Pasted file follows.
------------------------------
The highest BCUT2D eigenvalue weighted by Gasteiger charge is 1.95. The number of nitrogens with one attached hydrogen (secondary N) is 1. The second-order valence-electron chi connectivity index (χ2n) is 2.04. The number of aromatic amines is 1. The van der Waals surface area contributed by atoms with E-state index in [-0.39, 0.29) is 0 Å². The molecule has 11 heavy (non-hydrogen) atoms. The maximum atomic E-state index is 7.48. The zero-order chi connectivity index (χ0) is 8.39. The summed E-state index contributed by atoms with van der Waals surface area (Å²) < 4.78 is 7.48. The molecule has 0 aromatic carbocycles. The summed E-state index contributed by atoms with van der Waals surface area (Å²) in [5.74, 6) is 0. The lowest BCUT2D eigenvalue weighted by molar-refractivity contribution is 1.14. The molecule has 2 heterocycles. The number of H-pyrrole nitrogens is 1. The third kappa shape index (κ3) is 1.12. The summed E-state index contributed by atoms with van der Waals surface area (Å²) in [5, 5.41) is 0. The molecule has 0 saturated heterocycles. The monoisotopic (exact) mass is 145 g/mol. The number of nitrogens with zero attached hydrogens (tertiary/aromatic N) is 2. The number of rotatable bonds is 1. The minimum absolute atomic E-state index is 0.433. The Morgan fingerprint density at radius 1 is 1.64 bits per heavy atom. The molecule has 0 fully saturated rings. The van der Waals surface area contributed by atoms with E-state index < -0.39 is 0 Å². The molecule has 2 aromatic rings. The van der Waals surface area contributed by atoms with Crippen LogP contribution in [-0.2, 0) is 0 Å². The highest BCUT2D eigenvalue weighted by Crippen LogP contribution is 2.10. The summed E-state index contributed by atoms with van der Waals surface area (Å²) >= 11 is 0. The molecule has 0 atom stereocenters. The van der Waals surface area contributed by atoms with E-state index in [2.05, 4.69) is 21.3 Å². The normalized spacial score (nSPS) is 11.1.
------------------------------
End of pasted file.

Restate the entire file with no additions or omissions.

The highest BCUT2D eigenvalue weighted by Gasteiger charge is 1.95. The number of nitrogens with one attached hydrogen (secondary N) is 1. The second-order valence-electron chi connectivity index (χ2n) is 2.04. The number of aromatic amines is 1. The van der Waals surface area contributed by atoms with E-state index in [-0.39, 0.29) is 0 Å². The molecule has 11 heavy (non-hydrogen) atoms. The maximum atomic E-state index is 7.48. The zero-order chi connectivity index (χ0) is 8.39. The summed E-state index contributed by atoms with van der Waals surface area (Å²) < 4.78 is 7.48. The molecule has 0 aromatic carbocycles. The summed E-state index contributed by atoms with van der Waals surface area (Å²) in [5.74, 6) is 0. The lowest BCUT2D eigenvalue weighted by molar-refractivity contribution is 1.14. The molecule has 2 heterocycles. The number of H-pyrrole nitrogens is 1. The third kappa shape index (κ3) is 1.12. The summed E-state index contributed by atoms with van der Waals surface area (Å²) in [5, 5.41) is 0. The molecule has 0 saturated heterocycles. The monoisotopic (exact) mass is 145 g/mol. The number of nitrogens with zero attached hydrogens (tertiary/aromatic N) is 2. The number of rotatable bonds is 1. The minimum absolute atomic E-state index is 0.433. The Morgan fingerprint density at radius 1 is 1.64 bits per heavy atom. The molecule has 0 fully saturated rings. The van der Waals surface area contributed by atoms with E-state index < -0.39 is 0 Å². The molecule has 2 aromatic rings. The van der Waals surface area contributed by atoms with Crippen LogP contribution in [-0.2, 0) is 0 Å². The highest BCUT2D eigenvalue weighted by Crippen LogP contribution is 2.10. The summed E-state index contributed by atoms with van der Waals surface area (Å²) >= 11 is 0. The molecule has 0 atom stereocenters. The van der Waals surface area contributed by atoms with E-state index in [2.05, 4.69) is 21.3 Å². The normalized spacial score (nSPS) is 11.1.